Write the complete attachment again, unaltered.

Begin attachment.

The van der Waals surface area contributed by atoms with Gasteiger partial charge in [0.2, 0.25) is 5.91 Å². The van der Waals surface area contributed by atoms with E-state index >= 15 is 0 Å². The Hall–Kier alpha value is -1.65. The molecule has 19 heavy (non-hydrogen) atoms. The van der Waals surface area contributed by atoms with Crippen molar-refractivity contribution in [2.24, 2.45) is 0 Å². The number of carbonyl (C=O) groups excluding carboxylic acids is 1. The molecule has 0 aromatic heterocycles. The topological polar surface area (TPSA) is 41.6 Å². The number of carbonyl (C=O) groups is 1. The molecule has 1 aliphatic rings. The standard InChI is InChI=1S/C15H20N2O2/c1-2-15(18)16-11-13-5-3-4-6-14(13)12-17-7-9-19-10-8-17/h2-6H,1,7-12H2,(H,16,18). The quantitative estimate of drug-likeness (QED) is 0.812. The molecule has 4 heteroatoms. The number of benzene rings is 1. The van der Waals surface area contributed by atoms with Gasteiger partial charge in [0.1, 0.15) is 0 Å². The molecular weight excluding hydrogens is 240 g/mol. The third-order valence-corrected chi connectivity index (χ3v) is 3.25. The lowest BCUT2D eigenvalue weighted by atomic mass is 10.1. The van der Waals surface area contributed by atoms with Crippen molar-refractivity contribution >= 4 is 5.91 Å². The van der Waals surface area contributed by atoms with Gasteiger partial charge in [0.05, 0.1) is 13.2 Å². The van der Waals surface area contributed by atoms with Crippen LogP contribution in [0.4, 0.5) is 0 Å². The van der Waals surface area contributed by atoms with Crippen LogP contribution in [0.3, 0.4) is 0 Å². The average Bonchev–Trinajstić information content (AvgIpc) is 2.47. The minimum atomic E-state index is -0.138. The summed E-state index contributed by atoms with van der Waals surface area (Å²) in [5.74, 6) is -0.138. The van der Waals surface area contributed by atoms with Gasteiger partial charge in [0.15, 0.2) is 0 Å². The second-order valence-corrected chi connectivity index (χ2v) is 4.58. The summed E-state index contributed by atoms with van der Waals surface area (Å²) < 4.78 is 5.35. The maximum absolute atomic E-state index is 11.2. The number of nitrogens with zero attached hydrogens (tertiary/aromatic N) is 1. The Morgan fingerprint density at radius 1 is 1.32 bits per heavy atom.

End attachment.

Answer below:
The van der Waals surface area contributed by atoms with Gasteiger partial charge in [0.2, 0.25) is 5.91 Å². The van der Waals surface area contributed by atoms with E-state index >= 15 is 0 Å². The Hall–Kier alpha value is -1.65. The molecule has 19 heavy (non-hydrogen) atoms. The van der Waals surface area contributed by atoms with Crippen molar-refractivity contribution in [2.24, 2.45) is 0 Å². The number of carbonyl (C=O) groups excluding carboxylic acids is 1. The molecule has 0 aromatic heterocycles. The topological polar surface area (TPSA) is 41.6 Å². The number of carbonyl (C=O) groups is 1. The molecule has 1 aliphatic rings. The standard InChI is InChI=1S/C15H20N2O2/c1-2-15(18)16-11-13-5-3-4-6-14(13)12-17-7-9-19-10-8-17/h2-6H,1,7-12H2,(H,16,18). The quantitative estimate of drug-likeness (QED) is 0.812. The molecule has 4 heteroatoms. The number of benzene rings is 1. The van der Waals surface area contributed by atoms with Gasteiger partial charge in [0.1, 0.15) is 0 Å². The molecular weight excluding hydrogens is 240 g/mol. The third-order valence-corrected chi connectivity index (χ3v) is 3.25. The lowest BCUT2D eigenvalue weighted by atomic mass is 10.1. The van der Waals surface area contributed by atoms with Crippen molar-refractivity contribution >= 4 is 5.91 Å². The van der Waals surface area contributed by atoms with Gasteiger partial charge in [0.05, 0.1) is 13.2 Å². The van der Waals surface area contributed by atoms with Crippen LogP contribution in [0.4, 0.5) is 0 Å². The van der Waals surface area contributed by atoms with Crippen LogP contribution in [0.3, 0.4) is 0 Å². The average Bonchev–Trinajstić information content (AvgIpc) is 2.47. The minimum atomic E-state index is -0.138. The summed E-state index contributed by atoms with van der Waals surface area (Å²) in [5.74, 6) is -0.138. The van der Waals surface area contributed by atoms with Gasteiger partial charge in [0.15, 0.2) is 0 Å². The second-order valence-corrected chi connectivity index (χ2v) is 4.58. The summed E-state index contributed by atoms with van der Waals surface area (Å²) < 4.78 is 5.35. The maximum absolute atomic E-state index is 11.2. The number of nitrogens with zero attached hydrogens (tertiary/aromatic N) is 1. The Morgan fingerprint density at radius 1 is 1.32 bits per heavy atom.